At least that’s Shakespeare’s view and if modern historians disagree, his version at least makes for great drama. The result, however, is incontestably one of the greatest collections of Shakespeare on film.
If there is any flaw, it lies in the audio, which is sometimes less than clear, especially in crowd scenes (and the often thick accents – likely authentic to Shakespeare’s audience, but ahistorical for the era – may obfuscate some dialogue for the non-native viewer). Still, the stories are rich, the characters deep and well-fleshed, and the sets make the audience feel as if they were there, not in some stylized set pieces.
The map above might show the making of a serious tragedy for Western and especially Canadian culture. It indicates in colour which nations read the most. Yellow is the second lowest group. Canada is coloured yellow.
In this survey, Canada ranks 10th – from the bottom! Twenty countries above us have populations which, on the average, read more per week than we do. That surprises and shocks me. And it disappoints me no end.
I’m not only a voracious reader, I’m passionate about books, language, reading and writing, and have been on the library board for 20 years actively helping it grow and develop. Is it a futile task?
I don’t believe so. In fact, I’ve seen the library grow more and more into a vital community resource in the past two decades. It has more users, more books and more reads than ever. That flies in the face of what the map suggests.
The map showed up on Facebook via Gizmodo, The stats come from the NOP World Culture Score (TM) Index (press release here). They’re scary – but are they accurate? They’re certainly not recent: the data were collected between December 2004 and February 2005.
Here are the 30 countries, ranked by the number of hours people there read every week:
India — 10 hours, 42 minutes
Thailand — 9:24
China — 8:00
Philippines — 7:36
Egypt — 7:30
Czech Republic — 7:24
Russia — 7:06
Sweden — 6:54
France — 6:54
Hungary — 6:48
Saudi Arabia — 6:48
Hong Kong — 6:42
Poland — 6:30
Venezuela — 6:24
South Africa — 6:18
Australia — 6:18
Indonesia — 6:00
Argentina — 5:54
Turkey — 5:54
Spain — 5:48
Canada — 5:48
Germany — 5:42
USA — 5:42
Italy — 5:36
Mexico — 5:30
U.K. — 5:18
Brazil — 5:12
Taiwan — 5:00
Japan — 4:06
Korea — 3:06
Canada is listed well below the global average of 6.5 hours a week. Five-point-four-eight hours translates into a mere 49 minutes a day, on average. Are we losing our minds to TV?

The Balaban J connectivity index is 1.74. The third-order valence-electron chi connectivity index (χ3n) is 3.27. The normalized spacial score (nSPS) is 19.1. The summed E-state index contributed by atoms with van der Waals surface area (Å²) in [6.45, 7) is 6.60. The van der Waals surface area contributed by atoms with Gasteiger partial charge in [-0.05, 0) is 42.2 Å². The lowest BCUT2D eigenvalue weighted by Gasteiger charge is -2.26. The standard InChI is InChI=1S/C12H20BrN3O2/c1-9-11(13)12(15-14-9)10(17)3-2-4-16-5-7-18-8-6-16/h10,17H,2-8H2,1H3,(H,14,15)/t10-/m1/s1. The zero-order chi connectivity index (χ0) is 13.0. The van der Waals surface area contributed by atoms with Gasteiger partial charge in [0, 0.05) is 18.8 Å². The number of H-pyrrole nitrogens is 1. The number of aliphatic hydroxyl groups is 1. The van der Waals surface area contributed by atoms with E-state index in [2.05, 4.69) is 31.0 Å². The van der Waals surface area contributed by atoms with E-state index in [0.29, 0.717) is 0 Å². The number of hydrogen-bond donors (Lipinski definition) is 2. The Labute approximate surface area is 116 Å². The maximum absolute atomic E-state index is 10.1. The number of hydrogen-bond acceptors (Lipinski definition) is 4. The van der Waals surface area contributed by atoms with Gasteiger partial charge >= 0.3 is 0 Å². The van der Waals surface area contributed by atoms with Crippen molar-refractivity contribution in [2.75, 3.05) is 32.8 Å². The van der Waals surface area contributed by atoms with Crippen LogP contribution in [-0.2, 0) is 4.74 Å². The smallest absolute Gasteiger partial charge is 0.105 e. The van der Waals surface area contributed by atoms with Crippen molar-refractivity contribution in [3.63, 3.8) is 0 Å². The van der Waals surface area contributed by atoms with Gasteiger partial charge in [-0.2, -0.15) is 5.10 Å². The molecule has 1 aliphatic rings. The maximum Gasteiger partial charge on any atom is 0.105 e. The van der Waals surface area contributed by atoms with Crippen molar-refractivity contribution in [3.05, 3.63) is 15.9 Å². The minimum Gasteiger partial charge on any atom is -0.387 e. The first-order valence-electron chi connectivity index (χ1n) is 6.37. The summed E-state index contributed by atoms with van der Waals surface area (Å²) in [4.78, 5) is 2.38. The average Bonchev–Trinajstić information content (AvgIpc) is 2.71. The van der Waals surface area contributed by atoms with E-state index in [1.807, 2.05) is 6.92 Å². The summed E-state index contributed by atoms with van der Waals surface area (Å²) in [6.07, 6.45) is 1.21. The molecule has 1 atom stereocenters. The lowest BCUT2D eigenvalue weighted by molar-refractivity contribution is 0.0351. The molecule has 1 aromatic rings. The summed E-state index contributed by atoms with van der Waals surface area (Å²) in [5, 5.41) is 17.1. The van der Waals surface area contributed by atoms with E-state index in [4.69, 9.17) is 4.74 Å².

There’s a growing – and disturbing – trend in modern culture: anti-intellectual elitism. The dismissal of art, science, culture, philosophy, of rhetoric and debate, of literature and poetry, and their replacement by entertainment, spectacle, self-righteous self ignorance, and deliberate gullibility. These are usually followed by vituperative ridicule and angry caterwauling when anyone challenges the populist ideals or ideologies.
As if having a brain, as if having any aspirations to culture, to art, to learning – or worse, to science – was an evil, malicious thing that must be stomped upon. As if the literati were plotting world domination by quoting Shakespeare or Chaucer. Or Carl Sagan, Charles Darwin, Richard Dawkins.
“The mind of this country, taught to aim at low objects, eats upon itself.” Ralph Waldo Emerson, oration to the Phi Beta Kappa Society Cambridge, August 31, 1837.
Anti-intellectualism isn’t new – Richard Hofstadter wrote about it in 1963 – but it has become highly visible on the internet where pseudoscience and conspiracy theories have developed unchallenged into popular anti-science and anti-rationalist countercultures, many followed and accepted by millions.
Anti-intellectualism is a resentment and suspicion of the life of the mind and of those who are considered to represent it, and a disposition constantly to minimize the value of that life.
He warned in his book that intellectualism was “on the run” in America. It still is.*
Just look at the superstitious Jenny-McCarthyites who fear vaccinations with the same religious fervour medieval peasants feared black cats crossing their paths. Or the muddle-headed practitioners and followers of homeopathy. The chemtrail conspiracists. The anti-wind turbine and the anti-fluoride crowd. Any Scientologist. Or any religious fundamentalist. The list of true believers in the anti-intellectual crowd is huge.